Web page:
Washington Case Update: Parent’s Negligent Supervision not Tortious, Cannot Reduce Child’s Recovery
From the desk of Kyle D. Riley: Washington’s comparative fault scheme permits apportioning fault among all entities who bear a portion of fault, including those that are immune from liability to the claimant. When a child is injured due in part to the negligent supervision of a parent, how does the doctrine of parental immunity interact with the comparative fault scheme? Read on to learn more.
Claims Pointer: In this case arising out of a child’s accidental injury, the Washington Supreme Court held that because a parent cannot be liable for a child’s injuries based on a theory of negligent supervision, there is no fault to be apportioned to the parent under Washington’s comparative fault scheme. The case establishes that parents whose negligent supervision caused a child’s injury are not immune from fault under the doctrine of parental immunity; rather, their conduct is simply not tortious, so there is no fault to be apportioned. This is an important consideration in all claims involving a child’s injury that was caused in part by a parent’s negligent supervision.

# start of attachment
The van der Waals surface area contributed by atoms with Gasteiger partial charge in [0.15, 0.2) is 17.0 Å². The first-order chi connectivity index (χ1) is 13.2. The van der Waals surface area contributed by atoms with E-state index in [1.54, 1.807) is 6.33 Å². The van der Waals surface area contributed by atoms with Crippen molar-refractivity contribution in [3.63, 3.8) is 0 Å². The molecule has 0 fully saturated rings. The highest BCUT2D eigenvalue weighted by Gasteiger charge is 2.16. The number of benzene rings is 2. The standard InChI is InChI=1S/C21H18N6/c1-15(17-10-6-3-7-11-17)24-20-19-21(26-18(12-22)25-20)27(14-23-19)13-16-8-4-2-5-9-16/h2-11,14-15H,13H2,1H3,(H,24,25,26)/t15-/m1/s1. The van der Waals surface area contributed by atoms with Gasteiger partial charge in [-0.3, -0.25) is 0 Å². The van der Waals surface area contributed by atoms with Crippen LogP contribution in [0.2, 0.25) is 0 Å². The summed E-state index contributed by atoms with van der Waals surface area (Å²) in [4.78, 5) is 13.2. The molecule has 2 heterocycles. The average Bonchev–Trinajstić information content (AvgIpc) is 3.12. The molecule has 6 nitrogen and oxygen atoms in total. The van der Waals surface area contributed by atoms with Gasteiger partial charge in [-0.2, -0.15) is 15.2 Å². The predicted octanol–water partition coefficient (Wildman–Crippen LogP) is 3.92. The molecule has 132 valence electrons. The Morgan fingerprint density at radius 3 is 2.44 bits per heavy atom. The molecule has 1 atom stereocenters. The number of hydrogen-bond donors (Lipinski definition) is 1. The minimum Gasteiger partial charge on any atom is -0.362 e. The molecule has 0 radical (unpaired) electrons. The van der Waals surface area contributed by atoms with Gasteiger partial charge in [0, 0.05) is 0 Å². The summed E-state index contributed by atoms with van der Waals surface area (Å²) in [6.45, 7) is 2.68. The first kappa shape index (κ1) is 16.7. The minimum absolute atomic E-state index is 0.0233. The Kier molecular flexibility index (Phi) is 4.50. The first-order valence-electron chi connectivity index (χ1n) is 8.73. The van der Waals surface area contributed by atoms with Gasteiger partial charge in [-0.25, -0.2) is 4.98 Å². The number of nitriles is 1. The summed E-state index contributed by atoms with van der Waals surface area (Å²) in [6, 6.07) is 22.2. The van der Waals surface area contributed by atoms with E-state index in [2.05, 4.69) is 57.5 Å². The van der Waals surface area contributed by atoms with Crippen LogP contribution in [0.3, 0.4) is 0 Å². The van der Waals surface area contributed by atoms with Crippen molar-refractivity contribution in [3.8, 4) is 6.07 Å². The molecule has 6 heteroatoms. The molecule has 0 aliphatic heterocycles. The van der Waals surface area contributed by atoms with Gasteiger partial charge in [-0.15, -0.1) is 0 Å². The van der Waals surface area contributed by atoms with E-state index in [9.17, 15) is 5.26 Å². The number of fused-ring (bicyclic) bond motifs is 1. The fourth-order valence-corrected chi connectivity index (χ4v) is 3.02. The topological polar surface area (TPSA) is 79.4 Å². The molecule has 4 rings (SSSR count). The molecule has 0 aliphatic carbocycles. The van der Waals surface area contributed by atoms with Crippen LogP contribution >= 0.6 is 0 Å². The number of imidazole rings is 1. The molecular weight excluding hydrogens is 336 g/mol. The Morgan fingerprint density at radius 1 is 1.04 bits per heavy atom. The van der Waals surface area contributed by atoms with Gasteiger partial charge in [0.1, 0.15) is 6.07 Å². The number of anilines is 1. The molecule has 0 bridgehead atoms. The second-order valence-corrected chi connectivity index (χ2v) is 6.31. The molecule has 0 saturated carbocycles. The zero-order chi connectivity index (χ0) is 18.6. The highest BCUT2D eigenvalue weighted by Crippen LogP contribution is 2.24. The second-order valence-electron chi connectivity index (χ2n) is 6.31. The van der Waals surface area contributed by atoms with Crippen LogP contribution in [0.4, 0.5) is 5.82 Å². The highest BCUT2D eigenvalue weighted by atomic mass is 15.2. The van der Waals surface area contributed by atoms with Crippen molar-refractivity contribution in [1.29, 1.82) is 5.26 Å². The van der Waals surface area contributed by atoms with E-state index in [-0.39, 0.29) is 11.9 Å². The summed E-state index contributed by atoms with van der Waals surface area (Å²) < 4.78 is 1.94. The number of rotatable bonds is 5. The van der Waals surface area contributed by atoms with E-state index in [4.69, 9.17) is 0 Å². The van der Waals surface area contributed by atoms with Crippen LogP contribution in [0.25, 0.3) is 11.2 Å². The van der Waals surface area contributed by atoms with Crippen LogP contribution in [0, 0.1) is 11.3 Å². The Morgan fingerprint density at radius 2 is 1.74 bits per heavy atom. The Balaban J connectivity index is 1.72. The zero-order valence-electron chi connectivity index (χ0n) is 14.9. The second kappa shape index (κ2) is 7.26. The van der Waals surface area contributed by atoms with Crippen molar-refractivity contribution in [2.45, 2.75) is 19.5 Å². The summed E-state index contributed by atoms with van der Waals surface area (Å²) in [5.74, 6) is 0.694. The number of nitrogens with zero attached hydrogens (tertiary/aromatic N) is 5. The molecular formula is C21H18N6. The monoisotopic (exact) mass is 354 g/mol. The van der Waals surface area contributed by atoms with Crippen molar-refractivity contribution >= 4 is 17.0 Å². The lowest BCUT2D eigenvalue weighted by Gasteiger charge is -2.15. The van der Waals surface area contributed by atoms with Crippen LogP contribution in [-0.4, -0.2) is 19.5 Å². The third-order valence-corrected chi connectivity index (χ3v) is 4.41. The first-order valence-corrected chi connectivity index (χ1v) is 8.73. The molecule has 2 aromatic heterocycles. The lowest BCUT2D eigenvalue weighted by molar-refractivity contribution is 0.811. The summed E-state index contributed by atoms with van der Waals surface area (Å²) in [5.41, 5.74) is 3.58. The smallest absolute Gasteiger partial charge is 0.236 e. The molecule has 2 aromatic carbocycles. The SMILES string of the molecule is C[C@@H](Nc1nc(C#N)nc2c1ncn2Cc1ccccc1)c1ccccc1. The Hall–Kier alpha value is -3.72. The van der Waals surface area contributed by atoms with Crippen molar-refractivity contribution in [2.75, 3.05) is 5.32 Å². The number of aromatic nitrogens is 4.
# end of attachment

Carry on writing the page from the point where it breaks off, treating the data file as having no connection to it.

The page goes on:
Smelser v. Paul, No. 9307-6-7, Washington Supreme Court (July 6, 2017)
When Derrick Smelser (“Derrick”) was two years old, he was playing in his father’s driveway while his father’s then-girlfriend, Jeanne Paul (“Paul”), was visiting. Paul’s truck was parked in the driveway. When she started to drive away, she hit Derrick and pulled him under the vehicle, dragging him for some distance and causing severe injuries. Derrick’s older brother, Dillon Smelser (“Dillon”), witnessed the accident, and when the boys’ father, Ronald Smelser (“Ronald”), heard Dillon screaming, he looked in that direction and saw Derrick under Paul’s truck.
Derrick’s guardian brought suit on behalf of Derrick against Paul, alleging negligence. Paul admitted the basic...